Sunday, August 12, 2007

Hand-knit Cotton Camisole


One camisole, knitted in mercerized cotton yarn on size 3 needles. It sounds tedious, but it actually only took three weeks, and the results are worth a little fight with unyeilding cotton yarn. I used GGH Scarlett, in a teal color. The pattern is in the book, Beyond Wool. It is blocked, and not in a sloppy way. The pattern specifically says not to block out the curve at the bottom of the lace panel. The recommended yarn is mercerized cotton, just a different brand (Jaeger Pure Cotton). I think Scarlett is quite similar.  I started out with about 38" at the bottom and decreased down to what I thought would be 34" or so. The bottom band is knit on size 2 straights, and is all purl (I wonder why?), producing garter stitch. Then you decrease and knit on size 3s. I switched to circs, and had good gauge at first. Then it got smaller, and smaller anndd....

At one point, it was only 30" around. I frantically started increasing, but was a little late. I did add about an inch right before the armholes. I had my doubts, but shouldn't have. After blocking, it measured exactly as I wanted it. The 30" had stretched to 34", making the bust 35". I shouldn't have worried, but I still underestimate the amount of negative ease I need in a fitted garment.


I'm afraid it may grow a bit more, but I can usually block out too much width by stretching it longer. (Offside: The quilt it is resting on is an inherited one, made from old flour-sacking. No, I don't like the bright green fabric they used with the flour sack prints; it wasn't my choice.)

I really like the pattern. The placement of the decreases along the neck and armhole produces such a neat rolled edge. The only real modification I made was to knit the back plain, leaving out the lace panel. Since I had to finish the back center section someway, I used an i-cord bind-off for the middle 20 stitches, so it matches the rolled edges. Doing this, I found I need more practice in my grafting. I had trouble matching the beginning of the i-cord to the side, and then more trouble grafting the straps. The straps are not i-cord, although they look it. Just plain stockinette, 4 stitches wide, so they roll up. You wouldn't think I'd have had a problem grafting them. But I did.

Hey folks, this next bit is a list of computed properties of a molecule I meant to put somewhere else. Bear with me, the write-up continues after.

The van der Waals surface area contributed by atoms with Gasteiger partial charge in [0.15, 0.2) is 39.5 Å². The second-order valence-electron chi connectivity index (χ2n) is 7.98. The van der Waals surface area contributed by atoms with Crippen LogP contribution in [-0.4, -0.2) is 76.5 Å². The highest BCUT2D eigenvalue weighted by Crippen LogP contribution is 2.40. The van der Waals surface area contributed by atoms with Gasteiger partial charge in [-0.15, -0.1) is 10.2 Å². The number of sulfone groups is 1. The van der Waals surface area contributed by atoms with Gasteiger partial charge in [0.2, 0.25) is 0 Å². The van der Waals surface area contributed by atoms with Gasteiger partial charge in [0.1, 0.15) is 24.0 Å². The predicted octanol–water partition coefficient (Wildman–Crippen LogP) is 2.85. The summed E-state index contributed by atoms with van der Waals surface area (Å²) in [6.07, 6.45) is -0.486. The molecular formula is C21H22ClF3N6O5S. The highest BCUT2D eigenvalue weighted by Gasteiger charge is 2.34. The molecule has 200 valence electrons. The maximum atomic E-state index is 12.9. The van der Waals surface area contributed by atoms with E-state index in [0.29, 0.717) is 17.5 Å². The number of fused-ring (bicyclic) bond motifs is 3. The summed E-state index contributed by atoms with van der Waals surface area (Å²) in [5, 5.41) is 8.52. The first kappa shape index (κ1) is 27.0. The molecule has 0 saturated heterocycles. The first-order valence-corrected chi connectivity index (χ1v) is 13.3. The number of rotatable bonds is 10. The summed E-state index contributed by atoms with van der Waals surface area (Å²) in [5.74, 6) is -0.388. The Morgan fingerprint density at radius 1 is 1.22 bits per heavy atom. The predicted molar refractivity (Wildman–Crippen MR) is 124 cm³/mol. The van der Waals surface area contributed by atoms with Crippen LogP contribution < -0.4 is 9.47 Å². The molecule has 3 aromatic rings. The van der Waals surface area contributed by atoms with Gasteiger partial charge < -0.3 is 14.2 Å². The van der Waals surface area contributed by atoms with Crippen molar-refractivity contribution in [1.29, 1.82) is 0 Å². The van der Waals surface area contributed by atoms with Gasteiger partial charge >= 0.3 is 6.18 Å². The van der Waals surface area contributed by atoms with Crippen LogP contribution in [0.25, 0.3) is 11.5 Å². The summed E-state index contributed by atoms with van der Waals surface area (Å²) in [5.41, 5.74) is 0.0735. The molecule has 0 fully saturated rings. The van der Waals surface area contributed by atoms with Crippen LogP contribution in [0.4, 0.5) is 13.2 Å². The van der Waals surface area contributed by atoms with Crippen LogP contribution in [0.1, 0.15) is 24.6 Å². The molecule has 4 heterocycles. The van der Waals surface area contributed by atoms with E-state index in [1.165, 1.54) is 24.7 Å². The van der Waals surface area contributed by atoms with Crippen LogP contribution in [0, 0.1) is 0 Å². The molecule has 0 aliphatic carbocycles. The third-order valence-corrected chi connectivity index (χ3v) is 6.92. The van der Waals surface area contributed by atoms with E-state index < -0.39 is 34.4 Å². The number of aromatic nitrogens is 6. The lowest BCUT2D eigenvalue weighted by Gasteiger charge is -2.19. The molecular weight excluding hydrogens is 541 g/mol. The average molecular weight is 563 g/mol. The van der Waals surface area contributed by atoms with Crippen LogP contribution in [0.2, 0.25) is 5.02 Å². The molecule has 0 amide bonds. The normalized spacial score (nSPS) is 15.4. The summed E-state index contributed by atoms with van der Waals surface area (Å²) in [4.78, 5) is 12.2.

The other change, not a big one, was to knit it in the round to avoid purling. I see now, after wearing it, that the natural biasing of this yarn would have been limited by side seams. As it is, it tends to bias around the entire cami. I think washing and drying flat will help. However, if I were to make it again, I'd do the purling to get the benefit of side seams.

8 comments:

Alyson said...

That's a very pretty cami! The fit on you is just gorgeous!!

Bron said...

Wow - perfect fit! What a beautiful cami. :)

Patricia said...

That looks just lovely and with all the heat, a welcome addition to your wardrobe!
I'm amazed at the sweaters that you've been producing lately. Did you have several on the needles or are you knitting night and day? ;)

Kathy said...

Simple and lovely. Fits nicely too, so I hope it doesn't stretch too much more.

Renée said...

Love it. Thanks for the inspiration, It is similar to a tank I have on the "back burner". Working with cotton isn't my favorite, but as your cami shows, it really is beautiful when done!

Iris G said...

Oh it's so adorable! And your stitches look so perfectly even ;-). The straps do look like I-cords though.

vlb5757 said...

That looks really nice. I think I am about a life time behind. I'll get there!!

Amanda said...

Now, this sweater I absolutely love! The pattern on the front is fantastic and your stitches to look perfect.